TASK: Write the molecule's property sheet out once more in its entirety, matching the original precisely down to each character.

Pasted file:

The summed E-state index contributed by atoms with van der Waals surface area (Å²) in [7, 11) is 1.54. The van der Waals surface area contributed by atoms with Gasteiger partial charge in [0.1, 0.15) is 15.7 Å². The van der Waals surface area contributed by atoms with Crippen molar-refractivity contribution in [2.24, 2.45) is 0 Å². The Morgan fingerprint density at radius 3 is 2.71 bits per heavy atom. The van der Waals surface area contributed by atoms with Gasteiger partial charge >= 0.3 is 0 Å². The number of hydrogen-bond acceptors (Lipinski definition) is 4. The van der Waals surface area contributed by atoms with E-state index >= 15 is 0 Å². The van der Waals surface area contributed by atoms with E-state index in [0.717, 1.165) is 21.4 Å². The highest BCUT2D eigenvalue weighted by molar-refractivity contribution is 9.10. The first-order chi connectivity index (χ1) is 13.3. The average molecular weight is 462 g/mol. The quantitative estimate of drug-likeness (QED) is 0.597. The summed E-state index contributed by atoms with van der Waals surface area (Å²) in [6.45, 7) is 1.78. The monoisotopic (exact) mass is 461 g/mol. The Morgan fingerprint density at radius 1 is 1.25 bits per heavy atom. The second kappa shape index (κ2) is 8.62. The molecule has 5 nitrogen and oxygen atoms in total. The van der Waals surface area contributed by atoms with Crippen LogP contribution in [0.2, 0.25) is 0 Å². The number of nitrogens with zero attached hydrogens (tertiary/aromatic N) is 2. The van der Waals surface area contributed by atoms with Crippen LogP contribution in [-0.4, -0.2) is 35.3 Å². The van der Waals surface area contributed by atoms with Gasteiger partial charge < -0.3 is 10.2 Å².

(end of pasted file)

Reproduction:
The summed E-state index contributed by atoms with van der Waals surface area (Å²) in [7, 11) is 1.54. The van der Waals surface area contributed by atoms with Gasteiger partial charge in [0.1, 0.15) is 15.7 Å². The van der Waals surface area contributed by atoms with Crippen molar-refractivity contribution in [2.24, 2.45) is 0 Å². The Morgan fingerprint density at radius 3 is 2.71 bits per heavy atom. The van der Waals surface area contributed by atoms with Gasteiger partial charge >= 0.3 is 0 Å². The number of hydrogen-bond acceptors (Lipinski definition) is 4. The van der Waals surface area contributed by atoms with E-state index >= 15 is 0 Å². The van der Waals surface area contributed by atoms with E-state index in [0.717, 1.165) is 21.4 Å². The highest BCUT2D eigenvalue weighted by molar-refractivity contribution is 9.10. The first-order chi connectivity index (χ1) is 13.3. The average molecular weight is 462 g/mol. The quantitative estimate of drug-likeness (QED) is 0.597. The summed E-state index contributed by atoms with van der Waals surface area (Å²) in [6.45, 7) is 1.78. The monoisotopic (exact) mass is 461 g/mol. The Morgan fingerprint density at radius 1 is 1.25 bits per heavy atom. The second kappa shape index (κ2) is 8.62. The molecule has 5 nitrogen and oxygen atoms in total. The van der Waals surface area contributed by atoms with Crippen LogP contribution in [0.2, 0.25) is 0 Å². The number of nitrogens with zero attached hydrogens (tertiary/aromatic N) is 2. The van der Waals surface area contributed by atoms with Crippen LogP contribution in [-0.4, -0.2) is 35.3 Å². The van der Waals surface area contributed by atoms with Gasteiger partial charge < -0.3 is 10.2 Å².